I could sense a butterfly waft outside my window, with my tongue stuck out, eyes squinted and my fingers converged to my thumb, I gingerly walked towards the high window sill that harvested a colourful collection of flowers. Wearing my favourite frock which was red with white polka dots and my hairs left untied, the breeze caressed my face while shuffling my hairs into a divergent mess. The butterfly flew farther away into the skies. I lived on the second floor. The window sill was high for my knees to reach, I still did try. On the edge of the parapet wall, I leaned my sweaty palms and gave myself a push, they say torsion! My efforts wet vain when I couldn’t do much about the climbing part.
With my peripheral view, I saw my study chair. Such a relief to have found a solution. I whimpered as I pulled it, the ends of which made a screeching sound on the floor. I stopped to cover my ears; it was such a soul gnawing screech. The butterfly hovered over my ears now; it was just an inch away, playing with me. I was almost there, trying to catch the bright yellow insect with my fingers when I heard a loud scream.
“ Niha!! Oh dear, Niha! Get down from there!” My mother’s worried voice reverberated in the whole house, she was loud.
“What are you doing?” She stormed, pulling me by my small shoulders and placing me in front of her, eyes boring into mine, I couldn’t handle it, I looked everywhere but her. I saw the clock that sounded so near, it was half past six, the second hand was in a hurry to complete the revolutions, but constantly moving needed a formula to know how many seconds my mother would take to calm that worried mind of hers.
“Niha?” She shook me again. “I am speaking to you!”
“Butterfly Momma” I squeaked, why did everybody have to know about my doings, there was a butterfly and I wanted it as my pet.
“NO, do you understand me. No to anything that can harm you.” Her voice quivered and she hugged me into her chest, sobbing while her body shook violently with her tantrums and in a weird way, I understood her.
But all I wanted to do was run away from her and sit in a corner. People always taunted and treated me as an outcast, it doesn’t bother me but what is normal in speaking irrelevant things that didn’t have a conclusion. Why were there too many obstacles to be myself?
I heard my father grumble from the hallway.
“We should just send her to an orphanage, it’s high time!” He shouted at my mother. I knew that he hated me. I remember him suffocating me using the pillows when I was younger. He just hated me.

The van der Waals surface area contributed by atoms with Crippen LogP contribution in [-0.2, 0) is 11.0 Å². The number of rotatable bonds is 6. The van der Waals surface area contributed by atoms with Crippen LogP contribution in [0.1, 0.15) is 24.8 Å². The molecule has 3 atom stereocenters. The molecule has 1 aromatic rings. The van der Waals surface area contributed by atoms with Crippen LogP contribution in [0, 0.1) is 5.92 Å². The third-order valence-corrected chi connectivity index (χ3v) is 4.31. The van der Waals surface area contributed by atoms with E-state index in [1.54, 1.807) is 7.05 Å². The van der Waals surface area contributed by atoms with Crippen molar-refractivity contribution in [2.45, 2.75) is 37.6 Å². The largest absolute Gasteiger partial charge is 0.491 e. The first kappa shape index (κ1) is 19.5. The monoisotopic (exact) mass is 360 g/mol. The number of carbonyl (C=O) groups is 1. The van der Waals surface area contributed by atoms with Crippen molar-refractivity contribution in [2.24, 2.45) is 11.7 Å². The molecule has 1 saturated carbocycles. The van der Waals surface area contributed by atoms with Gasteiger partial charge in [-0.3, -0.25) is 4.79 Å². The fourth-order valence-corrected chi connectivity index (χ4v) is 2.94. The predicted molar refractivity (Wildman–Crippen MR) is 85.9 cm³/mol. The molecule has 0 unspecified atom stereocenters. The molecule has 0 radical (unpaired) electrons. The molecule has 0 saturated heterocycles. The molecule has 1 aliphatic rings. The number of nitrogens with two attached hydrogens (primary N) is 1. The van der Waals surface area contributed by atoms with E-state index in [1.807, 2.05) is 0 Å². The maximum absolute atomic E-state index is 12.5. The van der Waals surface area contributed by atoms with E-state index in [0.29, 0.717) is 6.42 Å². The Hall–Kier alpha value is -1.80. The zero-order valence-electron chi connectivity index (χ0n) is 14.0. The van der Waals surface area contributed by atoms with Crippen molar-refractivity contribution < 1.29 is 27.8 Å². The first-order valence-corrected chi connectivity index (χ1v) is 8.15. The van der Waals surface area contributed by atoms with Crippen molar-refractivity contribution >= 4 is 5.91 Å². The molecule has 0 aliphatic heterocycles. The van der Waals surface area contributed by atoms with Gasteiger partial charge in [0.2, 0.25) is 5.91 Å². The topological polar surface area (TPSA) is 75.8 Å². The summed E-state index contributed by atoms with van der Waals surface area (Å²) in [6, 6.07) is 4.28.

“No Gaurav, she is my daughter and I’m still alive!” My mother sobbed but never left her ground.
I covered my years and went under the bed. The dark solitude was my home. The fight was growing big and ugly in the hallway.
“She is special Gaurav. It’s ok. She is our daughter. Being autistic doesn’t end the world!”
“Our daughter? I never wanted a mental daughter. She just stares, never speaks, can’t even eat, sleep or do her chores on her own, she is twelve for god’s sake. Hysterical kid and you need me to look after you both? It’s absolute hell”
I hear him breaking glasses and scolding my mother. He was always the same. But this time I sensed him going over-board.
The ball that I had lost over a week ago was here, under the bed, near my feet. The circumference was apt to get into the washing machine. To fit perfectly might need an extra ounce of clothing. I started to wrap the cloth from the floor. The voices were high and abusive. My mother’s were gentle and soft but bickering due to the situation.
“Choose me or that mental child Parvathi! One has to leave the house today. Remember, choosing her would end our relationship.” He stormed out of the hall and that followed a loud wail of cry. It was disturbing.
I could sense a shadow in my room, the bulb was above the person hence the shadow was long, I knew mother would have gone through a lot.
She bent her head to face me under the bed, her face was completely wet with tears, and it was because of me. I was the curse to the family, I reckon but I don’t understand why. I have been good. I don’t cry too much now.
“Niha, why are you born this way? Autism isn’t bad honey but you are born to the wrong family, a father who doesn’t accept you, a mother who is helpless and relatives who are too good to even consider you human!” She pulled me and hugged me in a strong hold.
“Washing Machine, ball is fit there, momma” I stammered looking at the ball in my hand. I wanted to convey her that the broken glass of the washing machine could have a ball closed. Her hands were rough due to washing.
“Oh, what are you trying to tell Niha” She hugged me and picked me up from the floor and dusted me off.
“We need to leave honey, poppa is angry and we need to leave this place. I can’t leave you alone, I will work. Will you promise me that you will be a good girl?” She wiped me and started to pack the suitcase.
I ran to my room to get my favourite bag and my teddy bear. We were going somewhere.
“Momma, washing machine, ball, washing machine, ball!” I didn’t want her to rough her hands again.
“Niha, stop, shh, will you promise me to be a good girl?” She held me trying to get my attention. I was attentive, she just doesn’t understand.
“Why don’t you understand anything that I say Niha. Promise me!” She held my cheeks for my eyes to meet hers.
“Promise!” I finally stammered, so that’s what she wanted to hear, I realized after she smiled and hugged me.
“We will face this together, we will live,” She took my hands and dragged me out of the house along with the suitcase. I never saw Poppa since then but I now know that it is okay to talk to strangers and smile, even make a small talk that doesn’t need a conclusion. I was one of them, in my own sweet way. Momma was always right and I always topped my class. It was My World that I lived in, it was a happy place:)